There is a character in LA Confidential called Rolo Tomasi. One of my favourite books, a nice counterbalance to Daphne Du Maurier, it’s a brutal crime story of police and political corruption, and a triumph of the broken and flawed over the venal. It’s very much a tale for our age.
Rolo Tomasi doesn’t exist. he is the name Ed Exley, in order to process his grief and rage, gives to the anonymous and unfound purse snatcher who killed his father. The guy who got away with it.
Rolo was a purse snatcher. My father ran into him off duty, and he shot my father six times and got away clean. No one even knew who he was. I just made the name up to give him some personality.
I think about this scene a lot. I often wish I was more Samuel L Jackson with his great vengeance and furious anger but I wear my rage quietly.
I run around the village and try to think about what it is exactly that I am so angry about. I am angry that my beautiful boy died, I am angry about the things that he suffered. I’m angry about his funeral, and the fact that we had to grieve in isolation. However all of that, whilst true and unfair, is unavoidable. It is what it is.
I’m angry about the Downing Street parties, although maybe not so surprised. There is a part of me that thinks Fred would find all this hilarious. I’ve always been a stickler for the rules. Fred was not. It wasn’t so much about crossing the line, but deftly running with one foot either side of it. He didn’t obey rules he didn’t see the point of, and liked to crash test them. Like Dick Dastardly, he would go to extraordinary lengths to set traps for me to expose the glaring loophole in my instructions and tie me in knots with his logic. He was the kind of boy who, when told not to run in the corridor would do that annoying really fast walking. He would drive me, and his teachers, to distraction on a daily basis and then be so charming that you couldn’t help but forgive him. I think he would find the ‘I didn’t realise it was a party’ inspired and rolled his eyes at my indignation.
So what makes me more angry with this shower of charlatans running the country?
I have taught my children about choices and consequences. You can break the rules, but there will be consequences to that, and double trouble if you are then caught lying about it. This is Parenting 101. Also I taught my children to be kind. I never cared about the paper aeroplanes, or the thrown rubbers or the ‘banging his head on the desk for the amusement of others’ but woe betide him if I found out that he had been unkind to someone else and, as he got older, that he had failed to call out unkindness with his friends. I think the grown ups call it moral responsibility.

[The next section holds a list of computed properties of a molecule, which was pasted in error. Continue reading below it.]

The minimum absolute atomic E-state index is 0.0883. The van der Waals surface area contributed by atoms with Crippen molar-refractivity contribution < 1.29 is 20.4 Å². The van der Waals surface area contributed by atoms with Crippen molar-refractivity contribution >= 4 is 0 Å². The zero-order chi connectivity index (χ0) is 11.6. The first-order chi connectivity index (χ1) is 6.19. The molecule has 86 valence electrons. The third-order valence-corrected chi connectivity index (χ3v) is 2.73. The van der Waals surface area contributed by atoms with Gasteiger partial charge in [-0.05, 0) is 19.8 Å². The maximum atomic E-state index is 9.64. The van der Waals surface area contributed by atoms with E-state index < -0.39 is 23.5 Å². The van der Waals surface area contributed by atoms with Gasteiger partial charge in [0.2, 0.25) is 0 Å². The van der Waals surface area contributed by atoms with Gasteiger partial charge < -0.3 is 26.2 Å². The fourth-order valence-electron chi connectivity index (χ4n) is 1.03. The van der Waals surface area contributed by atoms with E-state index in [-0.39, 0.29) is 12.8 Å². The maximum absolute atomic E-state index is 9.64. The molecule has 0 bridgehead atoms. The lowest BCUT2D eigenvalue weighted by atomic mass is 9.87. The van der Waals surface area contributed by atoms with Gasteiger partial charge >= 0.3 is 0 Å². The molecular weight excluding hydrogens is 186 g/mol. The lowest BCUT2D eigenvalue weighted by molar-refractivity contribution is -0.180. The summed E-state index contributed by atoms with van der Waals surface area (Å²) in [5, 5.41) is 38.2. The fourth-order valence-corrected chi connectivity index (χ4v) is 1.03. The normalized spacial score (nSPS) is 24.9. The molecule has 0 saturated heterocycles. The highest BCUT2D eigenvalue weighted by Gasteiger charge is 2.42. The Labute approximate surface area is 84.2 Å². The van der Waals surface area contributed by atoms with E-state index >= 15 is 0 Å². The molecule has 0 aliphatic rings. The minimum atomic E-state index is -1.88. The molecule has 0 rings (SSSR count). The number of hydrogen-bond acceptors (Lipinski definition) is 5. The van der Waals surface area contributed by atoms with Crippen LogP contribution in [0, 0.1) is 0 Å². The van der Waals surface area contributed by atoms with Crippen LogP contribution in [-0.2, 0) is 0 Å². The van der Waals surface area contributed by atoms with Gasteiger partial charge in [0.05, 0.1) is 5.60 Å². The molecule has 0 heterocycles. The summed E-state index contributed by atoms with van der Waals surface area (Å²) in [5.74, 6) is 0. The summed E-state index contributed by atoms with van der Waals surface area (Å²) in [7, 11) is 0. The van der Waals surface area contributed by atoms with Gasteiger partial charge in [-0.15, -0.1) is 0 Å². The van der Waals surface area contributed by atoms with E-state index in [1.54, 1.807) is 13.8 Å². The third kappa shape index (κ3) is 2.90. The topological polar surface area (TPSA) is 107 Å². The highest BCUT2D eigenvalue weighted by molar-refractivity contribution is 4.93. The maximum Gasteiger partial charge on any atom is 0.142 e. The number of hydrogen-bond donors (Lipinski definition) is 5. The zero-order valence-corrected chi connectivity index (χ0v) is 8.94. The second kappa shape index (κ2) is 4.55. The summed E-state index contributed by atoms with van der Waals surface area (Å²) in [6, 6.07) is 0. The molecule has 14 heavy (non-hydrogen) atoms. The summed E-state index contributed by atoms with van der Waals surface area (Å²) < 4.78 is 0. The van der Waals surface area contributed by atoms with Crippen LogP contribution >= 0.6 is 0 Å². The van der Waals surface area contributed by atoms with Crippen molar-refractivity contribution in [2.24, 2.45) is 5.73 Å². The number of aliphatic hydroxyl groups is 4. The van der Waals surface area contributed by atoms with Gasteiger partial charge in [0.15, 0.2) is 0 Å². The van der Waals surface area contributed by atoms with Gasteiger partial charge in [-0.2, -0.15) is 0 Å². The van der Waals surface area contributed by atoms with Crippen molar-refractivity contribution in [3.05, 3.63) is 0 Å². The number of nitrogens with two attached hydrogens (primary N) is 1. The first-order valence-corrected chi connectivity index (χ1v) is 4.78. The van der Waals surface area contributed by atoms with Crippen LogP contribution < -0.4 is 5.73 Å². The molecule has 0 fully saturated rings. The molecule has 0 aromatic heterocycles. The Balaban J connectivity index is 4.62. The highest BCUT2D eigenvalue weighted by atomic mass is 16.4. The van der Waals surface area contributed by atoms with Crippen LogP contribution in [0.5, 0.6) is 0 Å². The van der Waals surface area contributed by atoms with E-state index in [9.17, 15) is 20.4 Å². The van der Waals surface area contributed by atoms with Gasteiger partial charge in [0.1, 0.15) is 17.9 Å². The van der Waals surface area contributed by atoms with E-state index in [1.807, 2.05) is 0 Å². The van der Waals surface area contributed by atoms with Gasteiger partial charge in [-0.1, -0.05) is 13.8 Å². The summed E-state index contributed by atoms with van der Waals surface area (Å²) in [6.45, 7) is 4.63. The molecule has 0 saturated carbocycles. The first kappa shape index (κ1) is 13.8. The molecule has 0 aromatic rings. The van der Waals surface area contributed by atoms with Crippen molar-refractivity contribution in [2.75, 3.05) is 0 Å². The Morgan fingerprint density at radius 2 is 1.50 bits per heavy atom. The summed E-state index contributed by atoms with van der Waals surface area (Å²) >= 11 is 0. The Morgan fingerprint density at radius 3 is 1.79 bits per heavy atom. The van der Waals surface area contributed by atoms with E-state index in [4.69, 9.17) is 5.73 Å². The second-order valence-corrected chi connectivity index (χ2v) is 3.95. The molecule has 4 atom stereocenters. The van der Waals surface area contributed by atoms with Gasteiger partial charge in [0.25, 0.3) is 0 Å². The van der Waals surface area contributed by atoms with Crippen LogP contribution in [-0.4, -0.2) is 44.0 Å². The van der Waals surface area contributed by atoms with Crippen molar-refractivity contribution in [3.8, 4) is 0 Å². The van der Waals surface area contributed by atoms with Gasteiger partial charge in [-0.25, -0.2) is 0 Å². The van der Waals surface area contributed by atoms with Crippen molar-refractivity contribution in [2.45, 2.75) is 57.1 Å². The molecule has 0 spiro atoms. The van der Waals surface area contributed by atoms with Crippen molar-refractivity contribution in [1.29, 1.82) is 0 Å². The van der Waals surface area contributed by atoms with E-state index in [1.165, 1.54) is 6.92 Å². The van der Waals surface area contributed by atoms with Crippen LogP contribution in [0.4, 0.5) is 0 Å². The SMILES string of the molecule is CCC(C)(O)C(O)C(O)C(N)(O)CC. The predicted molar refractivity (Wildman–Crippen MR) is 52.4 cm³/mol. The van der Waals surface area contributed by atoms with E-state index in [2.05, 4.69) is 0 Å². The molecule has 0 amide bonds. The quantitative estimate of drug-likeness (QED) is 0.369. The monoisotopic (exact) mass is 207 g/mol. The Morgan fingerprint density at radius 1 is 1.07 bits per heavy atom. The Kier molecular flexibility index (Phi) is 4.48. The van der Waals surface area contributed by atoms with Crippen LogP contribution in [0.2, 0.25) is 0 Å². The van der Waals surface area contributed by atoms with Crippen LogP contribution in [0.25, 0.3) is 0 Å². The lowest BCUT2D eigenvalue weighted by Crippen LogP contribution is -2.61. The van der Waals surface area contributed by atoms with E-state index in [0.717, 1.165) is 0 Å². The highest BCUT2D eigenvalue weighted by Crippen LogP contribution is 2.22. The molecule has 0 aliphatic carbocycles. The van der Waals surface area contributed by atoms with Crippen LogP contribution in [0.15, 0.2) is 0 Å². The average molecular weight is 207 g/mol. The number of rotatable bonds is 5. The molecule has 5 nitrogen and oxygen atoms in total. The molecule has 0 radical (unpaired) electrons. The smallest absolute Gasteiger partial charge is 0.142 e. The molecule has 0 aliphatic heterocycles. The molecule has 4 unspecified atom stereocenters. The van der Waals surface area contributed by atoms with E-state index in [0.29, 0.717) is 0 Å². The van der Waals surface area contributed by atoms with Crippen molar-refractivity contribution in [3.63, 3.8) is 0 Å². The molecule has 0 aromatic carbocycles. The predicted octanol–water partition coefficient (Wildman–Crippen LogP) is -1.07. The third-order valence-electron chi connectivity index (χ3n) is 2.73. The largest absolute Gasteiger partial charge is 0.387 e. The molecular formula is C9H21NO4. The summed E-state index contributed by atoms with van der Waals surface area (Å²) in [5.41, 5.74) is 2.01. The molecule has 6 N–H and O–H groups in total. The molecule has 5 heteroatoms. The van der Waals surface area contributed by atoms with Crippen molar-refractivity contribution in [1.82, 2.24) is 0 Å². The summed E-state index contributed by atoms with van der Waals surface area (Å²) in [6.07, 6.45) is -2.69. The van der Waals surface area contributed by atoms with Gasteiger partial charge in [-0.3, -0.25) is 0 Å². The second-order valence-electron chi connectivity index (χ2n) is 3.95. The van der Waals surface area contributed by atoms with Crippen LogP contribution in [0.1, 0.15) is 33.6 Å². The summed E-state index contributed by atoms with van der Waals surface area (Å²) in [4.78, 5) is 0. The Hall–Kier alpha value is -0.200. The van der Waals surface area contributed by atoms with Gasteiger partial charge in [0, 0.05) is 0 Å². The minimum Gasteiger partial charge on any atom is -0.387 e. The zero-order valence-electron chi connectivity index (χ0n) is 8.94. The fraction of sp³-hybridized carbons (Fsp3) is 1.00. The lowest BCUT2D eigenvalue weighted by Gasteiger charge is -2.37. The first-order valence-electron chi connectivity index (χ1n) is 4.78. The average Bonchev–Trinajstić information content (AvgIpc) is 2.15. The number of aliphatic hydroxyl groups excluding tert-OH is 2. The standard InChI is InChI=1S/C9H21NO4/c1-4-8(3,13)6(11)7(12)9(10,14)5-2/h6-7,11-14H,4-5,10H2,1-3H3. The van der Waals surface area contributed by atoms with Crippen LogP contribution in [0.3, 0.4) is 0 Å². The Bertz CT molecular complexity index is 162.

We are supposed to be governed by grown ups.
And yet here we have the most powerful people in the land, being the guys who think they can get away with it. They refuse to answer questions, hiding behind reports and official investigations, when they know full well what they’ve done. They smirk like naughty school children outside the headmasters office because the ‘girly swots’ are trying to call them out on it. They make excuses about how hard it is been for them and how gruelling the work is, because for the first time in their career they’ve been snapped out of their drinks receptions and ‘fact finding missions’ abroad. And they are unkind, hurling abuse and lies at people who call them out, minimising people’s grief and fury, telling us all to move on.
The callousness shown both in the actions and their blustering denials and delays has left an impotent rage with nowhere to go. People are angry, and it’s not enough just to be heard. I have spoke on television, and radio, and magazines, and Twitter and to start with, it felt cathartic, but now not so much. Fred is still dead and those who partied and lied are still in power.
Rolo Tomasi is the reason I became a cop. I wanted to catch the guys who thought they could get away with it. It’s supposed to be about justice. Then somewhere along the way, I lost sight of that. Why’d you become a cop?
I don’t remember.
I hope MPs also think about Rolo Tomasi, and the rest of the scene and ask themselves why they went into public life. What morals and values they thought they were there to uphold, as they trot out their ‘gruelling days’ and ‘waiting for the report’. Every MP who has not stood up to condemn the rule breaking, the lies and the unkindness, condones it.
There is a strength in grief and I am lucky to have an army of bereaved mothers alongside me. We won’t move on. Emma, from Live Kindly, Live Loudly and Penny have both ensured that Ruby and Ollie have been talked about in parliament, and we will continue talk about until we have leaders that we can justify to our children.
We fundraise for CCLG in memory of Fred, but all opinions on here are personal and do not reflect the opinions or policies of CCLG.